To avoid the possibility of Ficus Plant leaves falling off during the winter, you need to do the following
- Move the plant closer to the window, to the windowsill (if the Ficus Plant is already on the window — facing south).
- Make sure the plants are protected from drafts and radiators.
- Stop fertilizing.
- Reduce watering by about half.
In winter, watering every 10–12 days is sufficient for any Ficus Plant.
YOUR FICUS PLANT — A “BOUQUET” OF CUTTINGS
Recently, lush Ficus Plants and other small-leaved varieties with trunks covered with burlap or decorative tape are often sold at festivals. They look like a perfect green mini bouquet.
The illusion of such a gift often turns out to be a scam — bundles of plugs are tied up and inserted in the substrate without rooting. Then, after a week or two at home, the gifts start to drop their leaves en masse. There’s nothing you can do about it: at most, only a few rooted shoots will survive, and you can keep growing them.
PESTS AND DISEASES ON FICUS PLANT
Since Ficus Plant reacts to any problem by shedding its leaves, it is best to exclude the most dangerous options first. Pests on Ficus Plant appear only in poor care, heavily soiled leaves, high temperatures, and proximity to other diseased plants.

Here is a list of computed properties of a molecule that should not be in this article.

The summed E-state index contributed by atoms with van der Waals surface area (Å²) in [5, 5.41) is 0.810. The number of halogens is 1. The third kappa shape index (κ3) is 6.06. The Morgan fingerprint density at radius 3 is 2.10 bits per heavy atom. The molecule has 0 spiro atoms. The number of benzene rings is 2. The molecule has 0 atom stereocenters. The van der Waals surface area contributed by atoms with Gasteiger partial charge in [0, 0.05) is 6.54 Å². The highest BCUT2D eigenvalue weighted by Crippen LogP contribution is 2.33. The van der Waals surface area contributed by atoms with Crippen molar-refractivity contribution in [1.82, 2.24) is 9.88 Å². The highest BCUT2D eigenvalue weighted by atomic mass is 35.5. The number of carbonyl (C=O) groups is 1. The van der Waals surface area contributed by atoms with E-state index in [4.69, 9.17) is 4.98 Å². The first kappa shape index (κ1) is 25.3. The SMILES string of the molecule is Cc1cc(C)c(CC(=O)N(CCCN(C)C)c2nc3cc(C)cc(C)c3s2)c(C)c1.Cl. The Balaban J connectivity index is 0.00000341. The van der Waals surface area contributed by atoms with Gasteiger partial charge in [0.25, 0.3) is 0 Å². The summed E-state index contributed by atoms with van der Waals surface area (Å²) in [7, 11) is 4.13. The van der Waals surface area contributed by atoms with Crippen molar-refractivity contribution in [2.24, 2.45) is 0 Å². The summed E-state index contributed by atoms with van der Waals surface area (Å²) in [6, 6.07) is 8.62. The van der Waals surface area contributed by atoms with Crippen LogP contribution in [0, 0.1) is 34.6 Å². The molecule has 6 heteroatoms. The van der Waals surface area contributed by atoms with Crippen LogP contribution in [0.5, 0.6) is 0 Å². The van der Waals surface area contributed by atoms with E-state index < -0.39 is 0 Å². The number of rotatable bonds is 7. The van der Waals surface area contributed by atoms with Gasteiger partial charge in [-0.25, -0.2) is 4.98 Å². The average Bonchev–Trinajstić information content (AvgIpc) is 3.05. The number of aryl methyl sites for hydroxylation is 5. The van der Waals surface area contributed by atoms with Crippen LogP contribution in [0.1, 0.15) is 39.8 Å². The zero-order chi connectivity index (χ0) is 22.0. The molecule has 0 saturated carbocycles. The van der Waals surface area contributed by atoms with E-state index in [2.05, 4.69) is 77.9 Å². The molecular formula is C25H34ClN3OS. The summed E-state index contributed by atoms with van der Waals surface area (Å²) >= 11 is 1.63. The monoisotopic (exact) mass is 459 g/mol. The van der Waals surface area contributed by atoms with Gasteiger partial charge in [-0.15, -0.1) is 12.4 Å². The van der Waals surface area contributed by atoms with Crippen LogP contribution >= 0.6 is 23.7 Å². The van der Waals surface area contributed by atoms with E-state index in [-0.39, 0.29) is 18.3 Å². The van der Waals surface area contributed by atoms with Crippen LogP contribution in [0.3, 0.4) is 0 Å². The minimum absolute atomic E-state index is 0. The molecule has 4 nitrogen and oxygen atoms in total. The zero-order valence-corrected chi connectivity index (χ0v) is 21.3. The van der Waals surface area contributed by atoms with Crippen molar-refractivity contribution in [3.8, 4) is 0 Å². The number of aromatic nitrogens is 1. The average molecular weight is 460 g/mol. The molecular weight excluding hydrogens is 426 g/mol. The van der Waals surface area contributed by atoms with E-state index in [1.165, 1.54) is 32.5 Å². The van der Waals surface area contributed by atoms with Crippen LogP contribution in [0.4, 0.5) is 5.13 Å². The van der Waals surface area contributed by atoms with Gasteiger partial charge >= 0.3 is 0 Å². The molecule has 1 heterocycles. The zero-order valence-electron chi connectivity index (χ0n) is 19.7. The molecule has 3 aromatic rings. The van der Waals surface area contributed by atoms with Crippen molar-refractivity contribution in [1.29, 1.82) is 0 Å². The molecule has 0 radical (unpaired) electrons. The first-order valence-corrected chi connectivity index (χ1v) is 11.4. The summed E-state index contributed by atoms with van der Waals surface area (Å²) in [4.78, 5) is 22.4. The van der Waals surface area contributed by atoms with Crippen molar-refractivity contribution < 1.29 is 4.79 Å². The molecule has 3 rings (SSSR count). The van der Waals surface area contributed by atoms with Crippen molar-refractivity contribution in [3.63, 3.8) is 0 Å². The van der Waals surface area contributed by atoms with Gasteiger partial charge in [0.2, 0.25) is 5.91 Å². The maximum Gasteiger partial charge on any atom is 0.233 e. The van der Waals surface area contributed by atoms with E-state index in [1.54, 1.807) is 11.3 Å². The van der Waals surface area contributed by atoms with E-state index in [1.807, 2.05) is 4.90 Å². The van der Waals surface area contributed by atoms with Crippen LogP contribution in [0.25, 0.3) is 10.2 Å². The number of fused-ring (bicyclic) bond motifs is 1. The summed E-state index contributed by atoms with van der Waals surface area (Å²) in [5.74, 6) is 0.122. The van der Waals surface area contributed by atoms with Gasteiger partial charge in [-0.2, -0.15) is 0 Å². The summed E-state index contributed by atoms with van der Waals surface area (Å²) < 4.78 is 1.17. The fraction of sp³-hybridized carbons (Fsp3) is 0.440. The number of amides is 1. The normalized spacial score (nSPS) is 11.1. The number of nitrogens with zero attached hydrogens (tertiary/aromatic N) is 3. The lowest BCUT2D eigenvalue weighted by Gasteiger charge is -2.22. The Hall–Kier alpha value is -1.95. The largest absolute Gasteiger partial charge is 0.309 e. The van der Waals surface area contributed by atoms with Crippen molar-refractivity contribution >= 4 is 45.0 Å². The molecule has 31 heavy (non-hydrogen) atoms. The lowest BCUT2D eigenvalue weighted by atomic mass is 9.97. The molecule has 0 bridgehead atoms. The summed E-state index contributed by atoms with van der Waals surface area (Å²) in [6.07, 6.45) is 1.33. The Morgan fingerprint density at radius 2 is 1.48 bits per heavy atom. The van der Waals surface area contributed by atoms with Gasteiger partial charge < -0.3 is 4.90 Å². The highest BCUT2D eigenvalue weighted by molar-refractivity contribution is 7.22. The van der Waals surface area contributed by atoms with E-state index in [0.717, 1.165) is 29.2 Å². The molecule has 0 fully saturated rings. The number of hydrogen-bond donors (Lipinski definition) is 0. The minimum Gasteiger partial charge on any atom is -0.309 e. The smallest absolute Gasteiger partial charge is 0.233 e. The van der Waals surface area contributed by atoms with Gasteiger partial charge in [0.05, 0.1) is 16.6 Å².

The following can cause ficus Plant leaf loss
- Spider mites.
- Scabies insects.
If you find traces of pests on the leaves’ underside, start control immediately on the shoots. Isolate the Ficus Plant from other houseplants, wash thoroughly with warm soapy water, and remove scale mites or worms with cotton swabs soaked in alcohol. In the early stages, increased humidity and the use of soap solutions can help. Infusions of garlic, marigold, or tobacco will also work. However, if the infestation is severe or ineffective, start using systemic insecticides.
In addition to rot, Ficus plants often suffer from the spotted disease, although leaves with stray brown spots only fall off in the late stages of the infestation.
CHECK THE CONDITION OF THE SOIL AND ROOT SYSTEM
Check The Condition of The Soil and Root System
If you notice atypical defoliation of the Ficus Plant, the first thing to check is the moisture and condition of the soil. At first, just feel the substrate (squeeze a small piece to check for wetness and crumbling). If the top layer of soil is too wet, clumped together, shows signs of mold, or has a foul odor, it is easy to guess that it is overwatered and watered too often.
If there is no standing water at the top, the problem may be caused by other faults.
- Lack of drainage system and uneven soil drying.
- Standing water in the sump.
- Excessive compaction of the soil so that no air can pass through.
The only way to be completely sure of rot is to check the roots. If the Ficus Plant is small, it can be gently removed from the pot and the visible root system examined without completely destroying this mass of soil. For larger plants, inspection without replanting is not possible.